Roach Wye Level

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This instrument is marked "John Roach Maker San Francisco 730" and dates from the period 1855-1891 when Roach was living and working in San Francisco. The United States Geological Survey transferred it to the Smithsonian in 1907. Roach illustrated his advertisement in the San Francisco Directory for 1886 with a cut of a similar instrument.
John Roach (1813–1891) was born in Ireland. By 1833 he was in New York, identifying himself as an instrument maker. He joined in partnership with Henry Warner soon thereafter. Advertising in the American Railroad Journal for 1837, Roach & Warner offered to supply "Wholesale Dealers and Country Merchants" with surveying compasses and other instruments "of their own manufacture, warranted accurate and at lower prices than can be had at any other establishment." This advertisement reflects an appreciation of the westward expansion of the country, as well as a concern for price at a time when America was experiencing a severe economic depression. By 1841 Roach was again in business on his own, offering daguerreotype materials (this photographic technique had been introduced in Paris in 1839) as well as other optical and philosophical apparatus. He moved to San Francisco in 1855, and was soon the leading instrument dealer on the West Coast. At his death, he was succeeded by his longtime employee, J. C. Sala.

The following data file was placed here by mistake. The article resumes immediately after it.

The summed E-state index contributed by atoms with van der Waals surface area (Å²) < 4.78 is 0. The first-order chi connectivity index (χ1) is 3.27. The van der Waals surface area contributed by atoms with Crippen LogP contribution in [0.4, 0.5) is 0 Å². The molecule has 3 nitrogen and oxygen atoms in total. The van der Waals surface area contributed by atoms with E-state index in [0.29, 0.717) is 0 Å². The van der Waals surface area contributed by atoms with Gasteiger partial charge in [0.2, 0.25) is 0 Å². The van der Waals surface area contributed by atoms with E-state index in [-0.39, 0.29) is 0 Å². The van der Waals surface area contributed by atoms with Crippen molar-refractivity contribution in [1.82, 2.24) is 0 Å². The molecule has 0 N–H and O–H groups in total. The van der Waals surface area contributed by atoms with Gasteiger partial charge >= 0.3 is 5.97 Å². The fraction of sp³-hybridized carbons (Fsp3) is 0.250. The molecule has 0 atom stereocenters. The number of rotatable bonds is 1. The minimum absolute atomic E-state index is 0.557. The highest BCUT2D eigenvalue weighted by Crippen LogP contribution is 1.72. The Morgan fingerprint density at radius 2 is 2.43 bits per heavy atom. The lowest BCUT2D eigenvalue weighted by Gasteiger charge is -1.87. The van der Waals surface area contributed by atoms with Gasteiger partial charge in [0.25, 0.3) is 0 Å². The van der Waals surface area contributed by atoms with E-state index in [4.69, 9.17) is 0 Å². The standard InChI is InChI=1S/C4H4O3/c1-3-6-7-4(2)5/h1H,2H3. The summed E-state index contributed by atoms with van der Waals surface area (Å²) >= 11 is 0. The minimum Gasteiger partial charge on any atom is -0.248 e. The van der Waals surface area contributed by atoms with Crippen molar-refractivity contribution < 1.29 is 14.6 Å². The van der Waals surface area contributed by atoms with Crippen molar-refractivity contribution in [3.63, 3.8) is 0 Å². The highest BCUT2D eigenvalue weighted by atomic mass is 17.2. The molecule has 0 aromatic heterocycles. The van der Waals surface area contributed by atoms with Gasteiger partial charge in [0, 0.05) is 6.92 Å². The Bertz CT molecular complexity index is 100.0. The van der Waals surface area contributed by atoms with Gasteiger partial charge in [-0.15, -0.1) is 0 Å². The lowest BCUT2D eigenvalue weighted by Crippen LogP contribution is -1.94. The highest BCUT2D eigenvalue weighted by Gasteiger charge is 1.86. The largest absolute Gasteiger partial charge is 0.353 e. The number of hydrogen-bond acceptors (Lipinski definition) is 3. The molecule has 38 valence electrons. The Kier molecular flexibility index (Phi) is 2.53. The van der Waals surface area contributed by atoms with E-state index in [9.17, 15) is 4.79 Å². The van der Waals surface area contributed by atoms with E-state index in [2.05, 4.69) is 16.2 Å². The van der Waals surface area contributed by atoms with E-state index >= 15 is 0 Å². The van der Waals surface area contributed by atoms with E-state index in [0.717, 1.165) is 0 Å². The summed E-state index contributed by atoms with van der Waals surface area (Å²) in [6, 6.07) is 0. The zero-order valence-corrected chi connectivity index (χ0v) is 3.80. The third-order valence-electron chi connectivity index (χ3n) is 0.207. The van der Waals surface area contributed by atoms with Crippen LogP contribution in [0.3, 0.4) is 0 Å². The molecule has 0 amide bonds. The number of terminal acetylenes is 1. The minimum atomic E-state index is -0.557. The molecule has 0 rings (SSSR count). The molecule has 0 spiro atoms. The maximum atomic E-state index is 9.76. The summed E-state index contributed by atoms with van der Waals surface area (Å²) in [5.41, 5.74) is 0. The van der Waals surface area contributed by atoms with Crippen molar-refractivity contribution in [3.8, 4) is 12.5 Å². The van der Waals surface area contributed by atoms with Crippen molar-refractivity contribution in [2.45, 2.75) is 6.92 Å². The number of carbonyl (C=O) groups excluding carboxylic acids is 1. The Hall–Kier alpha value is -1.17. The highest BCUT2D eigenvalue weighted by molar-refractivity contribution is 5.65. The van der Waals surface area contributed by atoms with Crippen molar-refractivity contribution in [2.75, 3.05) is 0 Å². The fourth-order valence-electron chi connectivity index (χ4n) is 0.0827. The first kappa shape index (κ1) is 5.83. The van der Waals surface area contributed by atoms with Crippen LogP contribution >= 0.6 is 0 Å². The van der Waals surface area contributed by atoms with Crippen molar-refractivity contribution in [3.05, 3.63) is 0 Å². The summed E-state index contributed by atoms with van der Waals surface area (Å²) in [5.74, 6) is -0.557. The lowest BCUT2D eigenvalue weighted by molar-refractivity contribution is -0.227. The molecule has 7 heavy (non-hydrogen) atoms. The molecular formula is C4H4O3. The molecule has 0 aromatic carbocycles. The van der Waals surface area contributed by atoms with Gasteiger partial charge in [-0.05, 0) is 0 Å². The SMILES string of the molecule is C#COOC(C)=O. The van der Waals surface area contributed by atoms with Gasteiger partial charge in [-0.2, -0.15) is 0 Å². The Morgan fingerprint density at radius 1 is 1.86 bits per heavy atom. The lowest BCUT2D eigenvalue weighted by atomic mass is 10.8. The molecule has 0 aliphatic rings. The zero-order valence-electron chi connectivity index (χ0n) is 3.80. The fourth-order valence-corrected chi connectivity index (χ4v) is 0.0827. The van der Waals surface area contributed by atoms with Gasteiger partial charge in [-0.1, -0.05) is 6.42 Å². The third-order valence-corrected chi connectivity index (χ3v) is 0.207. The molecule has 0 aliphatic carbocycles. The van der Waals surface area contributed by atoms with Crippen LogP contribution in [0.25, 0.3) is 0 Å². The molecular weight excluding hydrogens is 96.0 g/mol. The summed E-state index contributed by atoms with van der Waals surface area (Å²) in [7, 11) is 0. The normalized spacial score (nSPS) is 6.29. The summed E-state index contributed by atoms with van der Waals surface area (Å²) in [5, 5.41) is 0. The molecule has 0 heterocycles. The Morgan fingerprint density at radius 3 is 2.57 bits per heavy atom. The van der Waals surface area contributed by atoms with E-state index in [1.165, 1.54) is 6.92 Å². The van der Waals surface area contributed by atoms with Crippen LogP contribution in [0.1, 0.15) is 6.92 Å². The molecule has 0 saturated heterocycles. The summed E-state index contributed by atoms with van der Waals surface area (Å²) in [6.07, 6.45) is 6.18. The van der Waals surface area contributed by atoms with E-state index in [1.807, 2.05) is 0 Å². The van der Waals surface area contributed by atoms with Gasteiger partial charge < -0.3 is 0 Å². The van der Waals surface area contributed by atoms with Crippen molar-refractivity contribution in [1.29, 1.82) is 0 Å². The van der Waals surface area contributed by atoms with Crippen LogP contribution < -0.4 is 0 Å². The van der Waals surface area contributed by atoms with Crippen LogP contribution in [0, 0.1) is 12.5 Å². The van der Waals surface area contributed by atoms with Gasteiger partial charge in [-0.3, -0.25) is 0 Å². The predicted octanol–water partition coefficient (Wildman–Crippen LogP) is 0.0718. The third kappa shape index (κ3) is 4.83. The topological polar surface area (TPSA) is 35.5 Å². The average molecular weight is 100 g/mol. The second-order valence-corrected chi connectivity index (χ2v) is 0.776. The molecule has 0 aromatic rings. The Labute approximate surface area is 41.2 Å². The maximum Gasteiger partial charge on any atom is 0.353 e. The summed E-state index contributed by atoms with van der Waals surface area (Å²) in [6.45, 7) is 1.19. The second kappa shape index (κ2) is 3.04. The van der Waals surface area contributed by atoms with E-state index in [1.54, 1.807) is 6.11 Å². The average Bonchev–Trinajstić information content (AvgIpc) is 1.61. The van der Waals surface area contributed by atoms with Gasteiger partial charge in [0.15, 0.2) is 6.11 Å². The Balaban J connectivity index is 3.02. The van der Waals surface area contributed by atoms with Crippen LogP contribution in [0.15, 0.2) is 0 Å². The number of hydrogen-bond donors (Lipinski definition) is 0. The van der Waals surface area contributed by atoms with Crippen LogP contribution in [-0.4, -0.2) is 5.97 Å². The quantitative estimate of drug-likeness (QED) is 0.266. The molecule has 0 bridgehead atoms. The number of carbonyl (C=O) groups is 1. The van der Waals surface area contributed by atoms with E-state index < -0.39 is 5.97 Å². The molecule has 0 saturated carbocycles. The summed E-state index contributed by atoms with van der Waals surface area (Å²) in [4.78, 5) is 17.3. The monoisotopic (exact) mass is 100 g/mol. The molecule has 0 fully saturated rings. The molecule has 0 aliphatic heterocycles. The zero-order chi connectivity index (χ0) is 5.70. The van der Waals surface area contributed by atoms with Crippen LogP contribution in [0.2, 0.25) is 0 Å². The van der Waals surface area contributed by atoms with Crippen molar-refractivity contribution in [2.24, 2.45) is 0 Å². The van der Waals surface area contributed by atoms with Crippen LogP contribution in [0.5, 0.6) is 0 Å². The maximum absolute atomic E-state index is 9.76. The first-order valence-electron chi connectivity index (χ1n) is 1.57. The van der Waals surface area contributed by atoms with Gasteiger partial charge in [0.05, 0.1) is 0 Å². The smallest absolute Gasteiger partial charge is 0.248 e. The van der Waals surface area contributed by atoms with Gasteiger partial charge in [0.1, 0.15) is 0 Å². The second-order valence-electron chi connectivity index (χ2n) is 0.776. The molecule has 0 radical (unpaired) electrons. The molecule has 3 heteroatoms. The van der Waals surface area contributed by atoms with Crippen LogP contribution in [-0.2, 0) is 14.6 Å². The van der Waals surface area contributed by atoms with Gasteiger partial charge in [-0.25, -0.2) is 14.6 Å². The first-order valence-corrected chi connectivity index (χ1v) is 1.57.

Currently not on view
Roach, John
place made
United States: California, San Francisco
overall: 9 in x 4 7/8 in x 21 5/8 in; 22.86 cm x 12.3825 cm x 54.9275 cm
overall: 8 7/8 in x 4 3/4 in x 21 1/8 in; 22.5425 cm x 12.065 cm x 53.6575 cm
ID Number
catalog number
accession number
Credit Line
U.S. Geological Survey
See more items in
Medicine and Science: Physical Sciences
Measuring & Mapping
Surveying and Geodesy
Data Source
National Museum of American History


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